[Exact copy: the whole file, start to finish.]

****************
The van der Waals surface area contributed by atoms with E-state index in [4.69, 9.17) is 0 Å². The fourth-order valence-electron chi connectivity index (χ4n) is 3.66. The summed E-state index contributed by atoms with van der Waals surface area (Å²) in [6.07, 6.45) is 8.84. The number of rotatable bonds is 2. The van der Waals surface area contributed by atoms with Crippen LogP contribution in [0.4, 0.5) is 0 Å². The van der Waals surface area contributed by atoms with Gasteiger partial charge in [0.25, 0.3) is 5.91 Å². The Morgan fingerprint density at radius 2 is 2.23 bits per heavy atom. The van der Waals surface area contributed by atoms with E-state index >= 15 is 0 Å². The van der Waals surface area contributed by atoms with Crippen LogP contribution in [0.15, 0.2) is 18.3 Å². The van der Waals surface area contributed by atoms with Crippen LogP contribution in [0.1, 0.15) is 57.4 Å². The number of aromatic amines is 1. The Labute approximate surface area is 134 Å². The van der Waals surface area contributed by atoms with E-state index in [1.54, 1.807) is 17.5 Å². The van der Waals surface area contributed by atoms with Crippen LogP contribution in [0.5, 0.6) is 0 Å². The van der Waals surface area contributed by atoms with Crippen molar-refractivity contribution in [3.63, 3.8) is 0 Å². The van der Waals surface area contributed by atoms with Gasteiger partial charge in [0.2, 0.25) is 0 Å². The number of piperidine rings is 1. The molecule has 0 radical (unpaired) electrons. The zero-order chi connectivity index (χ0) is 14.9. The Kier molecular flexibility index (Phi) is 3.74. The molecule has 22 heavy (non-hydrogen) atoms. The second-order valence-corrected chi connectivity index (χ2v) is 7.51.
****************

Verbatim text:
The van der Waals surface area contributed by atoms with E-state index in [4.69, 9.17) is 0 Å². The fourth-order valence-electron chi connectivity index (χ4n) is 3.66. The summed E-state index contributed by atoms with van der Waals surface area (Å²) in [6.07, 6.45) is 8.84. The number of rotatable bonds is 2. The van der Waals surface area contributed by atoms with Crippen LogP contribution in [0.4, 0.5) is 0 Å². The van der Waals surface area contributed by atoms with Gasteiger partial charge in [0.25, 0.3) is 5.91 Å². The Morgan fingerprint density at radius 2 is 2.23 bits per heavy atom. The van der Waals surface area contributed by atoms with E-state index >= 15 is 0 Å². The van der Waals surface area contributed by atoms with Crippen LogP contribution in [0.15, 0.2) is 18.3 Å². The van der Waals surface area contributed by atoms with Crippen LogP contribution in [0.1, 0.15) is 57.4 Å². The number of aromatic amines is 1. The Labute approximate surface area is 134 Å². The van der Waals surface area contributed by atoms with E-state index in [1.54, 1.807) is 17.5 Å². The van der Waals surface area contributed by atoms with Crippen LogP contribution in [0.5, 0.6) is 0 Å². The van der Waals surface area contributed by atoms with Crippen molar-refractivity contribution in [3.63, 3.8) is 0 Å². The van der Waals surface area contributed by atoms with Gasteiger partial charge in [0.2, 0.25) is 0 Å². The number of piperidine rings is 1. The molecule has 0 radical (unpaired) electrons. The zero-order chi connectivity index (χ0) is 14.9. The Kier molecular flexibility index (Phi) is 3.74. The molecule has 22 heavy (non-hydrogen) atoms. The second-order valence-corrected chi connectivity index (χ2v) is 7.51.